Cyprus Mail

First case filed against Vgenopoulos (Updated)

Andreas Vgenopoulos

The first case in which embattled Greek financier Andreas Vgenopoulos, former Laiki Bank strongman, will be called to defend his actions was filed in Cypriot courts on Monday.

Vgenopoulos, along with former Cypriot finance minister and former governor of the Central Bank of Cyprus Christodoulos Christodoulou, and four other individuals, as well as three companies, will face charges of bribery, abuse of power, proxy dealing, and money laundering.

The case relates to the payment of €1 million in “consultancy fees” by Focus Maritime Corporation, owned by Greek ship-owner Michalis Zolotas but thought to be a front for Vgenopoulos, to Christodoulou, shortly after he left the helm of the Central Bank in 2007.

Investigators suspect the transaction may have been a bribe so that Christodoulou would turn a blind eye to irregularities in Vgenopoulos’ 2006 takeover of Laiki Bank.

In 2014, Christodoulou was found guilty of tax evasion, as he had failed to report the money to the taxman, and sentenced to five months in prison.

Earlier on Monday, Vgenopoulos had issued a statement in connection with news reports claiming his house had been raided by police investigators, who removed documents and computer hard drives as evidence.

In the statement, Vgenopoulos said that investigations against him “under the rule of law” are welcome, but once more lambasted unlawful leaks to media outlets, which appear to have had information on ongoing probes against him before even he was informed.

Confirming the raids, the businessman claimed that the leak served as spin to make up for the absence of incriminating evidence, and that the time the story broke was no coincidence.

“On July 18 my house was searched as part of a preliminary investigation,” Vgenopoulos said.

“Naturally, there were no ‘findings’, which is why the investigation wasn’t advertised. When my lawyers tried to find out the reason for the investigation, from the district attorney’s office, they were told that no information could be divulged at that point.”

And yet, Vgenopoulos added, the full content of the investigation report was “revealed by [Greek journalist Costas] Vaxevanis (!)” on July 21. In addition to the raids, Vaxevanis also published classified transcripts of telephone conversations by Vgenopoulos and his associates, “former Laiki Bank officials”, which the journalist claimed suggest their involvement in money laundering.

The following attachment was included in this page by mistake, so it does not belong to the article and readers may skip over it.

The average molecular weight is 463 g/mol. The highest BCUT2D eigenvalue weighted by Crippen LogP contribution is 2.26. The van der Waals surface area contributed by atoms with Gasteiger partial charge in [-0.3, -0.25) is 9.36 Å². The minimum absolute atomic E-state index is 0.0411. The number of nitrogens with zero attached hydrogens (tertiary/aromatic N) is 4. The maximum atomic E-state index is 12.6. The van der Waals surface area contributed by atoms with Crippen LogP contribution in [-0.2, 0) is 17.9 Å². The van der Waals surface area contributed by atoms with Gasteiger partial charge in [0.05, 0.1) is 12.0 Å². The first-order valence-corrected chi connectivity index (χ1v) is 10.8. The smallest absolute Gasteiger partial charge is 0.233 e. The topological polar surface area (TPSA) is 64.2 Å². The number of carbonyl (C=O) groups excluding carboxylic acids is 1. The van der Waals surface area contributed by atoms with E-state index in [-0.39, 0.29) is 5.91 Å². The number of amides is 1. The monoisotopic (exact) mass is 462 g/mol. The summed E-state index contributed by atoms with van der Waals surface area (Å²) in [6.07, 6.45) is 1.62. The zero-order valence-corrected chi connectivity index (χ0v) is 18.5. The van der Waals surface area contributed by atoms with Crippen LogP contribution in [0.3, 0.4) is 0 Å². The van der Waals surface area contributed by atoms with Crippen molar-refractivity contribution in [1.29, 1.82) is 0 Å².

“Because the ultimate goal of my slander was not met, [Vaxevanis’] invisible ‘informants’ made sure they brought this case back to the fore over the weekend, so that it could gain the traction they so coveted,” Vgenopoulos charged.

“All investigations and preliminary probes are welcome under the rule of law. But whether publicity given through the illegal leaking of classified and confidential information fall under the rule of law, each of us can draw their own conclusions.”

The Greek judicial system will also draw its own conclusions, Vgenopoulos added, but cautioned that “it is subject to the scrutiny of European courts”.

Although considered by many one of the key figures in the collapse of the banking sector in Cyprus, and the 2013 demise of Laiki Bank in particular, Vgenopoulos has yet to be officially indicted by Cypriot authorities.

Meanwhile, Vgenopoulos has also been battling an extradition request made by Cyprus to the Greek authorities so that he could testify on Laiki-related cases currently under investigation, which he has thus far managed to stall.

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